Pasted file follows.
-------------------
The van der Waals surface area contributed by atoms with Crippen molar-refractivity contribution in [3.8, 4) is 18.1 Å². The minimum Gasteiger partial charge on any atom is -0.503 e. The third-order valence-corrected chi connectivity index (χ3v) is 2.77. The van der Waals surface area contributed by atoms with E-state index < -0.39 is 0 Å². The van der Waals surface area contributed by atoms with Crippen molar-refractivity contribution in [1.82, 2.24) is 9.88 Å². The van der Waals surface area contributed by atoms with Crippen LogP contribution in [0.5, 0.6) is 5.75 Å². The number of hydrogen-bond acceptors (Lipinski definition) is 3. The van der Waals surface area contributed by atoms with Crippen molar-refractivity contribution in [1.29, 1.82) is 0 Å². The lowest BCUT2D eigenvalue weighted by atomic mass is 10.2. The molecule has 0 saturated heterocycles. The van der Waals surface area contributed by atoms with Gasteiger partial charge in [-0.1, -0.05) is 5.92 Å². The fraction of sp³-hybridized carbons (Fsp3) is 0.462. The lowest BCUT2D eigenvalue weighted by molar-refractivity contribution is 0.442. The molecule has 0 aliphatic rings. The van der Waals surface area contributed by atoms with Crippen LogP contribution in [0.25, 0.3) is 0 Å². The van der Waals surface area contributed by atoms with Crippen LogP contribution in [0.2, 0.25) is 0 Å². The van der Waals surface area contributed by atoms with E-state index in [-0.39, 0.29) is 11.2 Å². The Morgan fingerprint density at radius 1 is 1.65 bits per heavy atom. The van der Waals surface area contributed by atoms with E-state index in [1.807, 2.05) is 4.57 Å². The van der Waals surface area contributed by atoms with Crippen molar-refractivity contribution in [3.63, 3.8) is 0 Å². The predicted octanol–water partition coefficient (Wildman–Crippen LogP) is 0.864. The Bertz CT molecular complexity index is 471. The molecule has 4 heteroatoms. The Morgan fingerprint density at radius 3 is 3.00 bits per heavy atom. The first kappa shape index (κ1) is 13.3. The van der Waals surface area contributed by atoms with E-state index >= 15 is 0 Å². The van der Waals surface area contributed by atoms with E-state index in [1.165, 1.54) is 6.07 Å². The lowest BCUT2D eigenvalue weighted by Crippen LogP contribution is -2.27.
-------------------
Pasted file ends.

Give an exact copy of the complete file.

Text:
The van der Waals surface area contributed by atoms with Crippen molar-refractivity contribution in [3.8, 4) is 18.1 Å². The minimum Gasteiger partial charge on any atom is -0.503 e. The third-order valence-corrected chi connectivity index (χ3v) is 2.77. The van der Waals surface area contributed by atoms with E-state index < -0.39 is 0 Å². The van der Waals surface area contributed by atoms with Crippen molar-refractivity contribution in [1.82, 2.24) is 9.88 Å². The van der Waals surface area contributed by atoms with Crippen LogP contribution in [0.5, 0.6) is 5.75 Å². The number of hydrogen-bond acceptors (Lipinski definition) is 3. The van der Waals surface area contributed by atoms with Crippen molar-refractivity contribution in [1.29, 1.82) is 0 Å². The lowest BCUT2D eigenvalue weighted by atomic mass is 10.2. The molecule has 0 saturated heterocycles. The van der Waals surface area contributed by atoms with Gasteiger partial charge in [-0.1, -0.05) is 5.92 Å². The fraction of sp³-hybridized carbons (Fsp3) is 0.462. The lowest BCUT2D eigenvalue weighted by molar-refractivity contribution is 0.442. The molecule has 0 aliphatic rings. The van der Waals surface area contributed by atoms with Crippen LogP contribution in [0.25, 0.3) is 0 Å². The van der Waals surface area contributed by atoms with Crippen LogP contribution in [0.2, 0.25) is 0 Å². The van der Waals surface area contributed by atoms with E-state index in [-0.39, 0.29) is 11.2 Å². The Morgan fingerprint density at radius 1 is 1.65 bits per heavy atom. The van der Waals surface area contributed by atoms with E-state index in [1.807, 2.05) is 4.57 Å². The van der Waals surface area contributed by atoms with Crippen molar-refractivity contribution in [3.63, 3.8) is 0 Å². The predicted octanol–water partition coefficient (Wildman–Crippen LogP) is 0.864. The Bertz CT molecular complexity index is 471. The molecule has 4 heteroatoms. The Morgan fingerprint density at radius 3 is 3.00 bits per heavy atom. The first kappa shape index (κ1) is 13.3. The van der Waals surface area contributed by atoms with E-state index >= 15 is 0 Å². The van der Waals surface area contributed by atoms with E-state index in [1.165, 1.54) is 6.07 Å². The lowest BCUT2D eigenvalue weighted by Crippen LogP contribution is -2.27.